Re: Linux filesystems was [Re: Debian cd supporting ext4.]
Rob Owens put forth on 7/27/2010 4:36 PM:
> On Tue, Jul 27, 2010 at 01:39:18PM -0500, Stan Hoeppner wrote:
>> Volkan YAZICI put forth on 7/27/2010 12:19 PM:
>>> About a year ago, in a similar rush to yours, I ported two of our
>>> PostgreSQL database servers to XFS. During testing period, I even
>>> couldn't *recover* the / fs after the very first power failure test.
>> What write operations were you performing at the time you pulled the plug?
>> Unless you were writing the superblock it'd be almost impossible to hose the
>> filesystem to the point it couldn't mount. Were you doing a resize operation
>> when you pulled the plug? xfs_growfs? As far as recovery, it's automatic
>> upon mounting the XFS filesystem. What do you mean, precisely, by "couldn't
>> *recover* the / fs"?
> Some anecdotal evidence in support of ext3's resilience to power loss:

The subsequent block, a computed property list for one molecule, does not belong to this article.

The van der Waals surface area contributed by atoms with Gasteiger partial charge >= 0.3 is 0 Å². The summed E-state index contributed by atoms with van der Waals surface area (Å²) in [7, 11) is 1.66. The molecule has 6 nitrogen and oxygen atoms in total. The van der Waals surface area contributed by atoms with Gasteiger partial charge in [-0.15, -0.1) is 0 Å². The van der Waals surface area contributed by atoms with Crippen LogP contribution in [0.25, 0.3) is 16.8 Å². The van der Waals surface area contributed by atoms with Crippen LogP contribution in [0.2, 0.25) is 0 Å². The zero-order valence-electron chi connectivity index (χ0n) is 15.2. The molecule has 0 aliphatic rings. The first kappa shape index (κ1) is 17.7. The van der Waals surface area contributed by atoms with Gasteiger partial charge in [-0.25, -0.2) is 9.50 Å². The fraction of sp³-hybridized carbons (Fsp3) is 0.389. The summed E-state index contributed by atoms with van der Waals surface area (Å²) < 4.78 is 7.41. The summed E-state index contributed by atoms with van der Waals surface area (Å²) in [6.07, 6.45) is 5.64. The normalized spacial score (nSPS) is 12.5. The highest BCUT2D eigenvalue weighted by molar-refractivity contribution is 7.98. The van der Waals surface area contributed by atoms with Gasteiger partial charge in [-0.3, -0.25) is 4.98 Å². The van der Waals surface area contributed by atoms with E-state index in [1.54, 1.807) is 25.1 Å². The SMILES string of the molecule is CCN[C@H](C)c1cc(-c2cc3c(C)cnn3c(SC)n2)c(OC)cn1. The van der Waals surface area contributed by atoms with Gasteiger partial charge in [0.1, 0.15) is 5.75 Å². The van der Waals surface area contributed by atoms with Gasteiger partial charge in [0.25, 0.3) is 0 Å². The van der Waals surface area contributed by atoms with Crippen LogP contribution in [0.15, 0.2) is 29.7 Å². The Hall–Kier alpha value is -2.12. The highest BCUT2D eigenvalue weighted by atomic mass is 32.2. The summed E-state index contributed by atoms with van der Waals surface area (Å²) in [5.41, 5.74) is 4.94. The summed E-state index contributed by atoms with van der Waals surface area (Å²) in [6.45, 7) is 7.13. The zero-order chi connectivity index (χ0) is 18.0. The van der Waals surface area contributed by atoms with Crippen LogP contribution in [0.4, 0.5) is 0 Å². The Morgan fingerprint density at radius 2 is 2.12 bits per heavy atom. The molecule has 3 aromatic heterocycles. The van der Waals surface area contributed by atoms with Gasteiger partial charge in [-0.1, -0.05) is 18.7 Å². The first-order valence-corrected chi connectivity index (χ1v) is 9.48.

> I recently lost power while my system was running. When power was
> restored, an fsck was automatically performed. During that fsck, I lost
> power again! I thought for sure I'd be hosed, but after the power came
> back and an fsck completed, everything seems to be working normally.
If no writes are in process or pending, it really doesn't matter which fs you
use, as none of them will suffer negative effects. All will recover after a
journal replay or fsck. For journaling filesystems that are configured
properly, even if a write is in progress when the power goes out, the
filesystem will not be corrupted as a result. You will have lost data, but
the filesystem itself will be healthy. This is one of the two main purposes
of a journaling filesystem. The other is rapid recovery. You experienced
both in your example. :)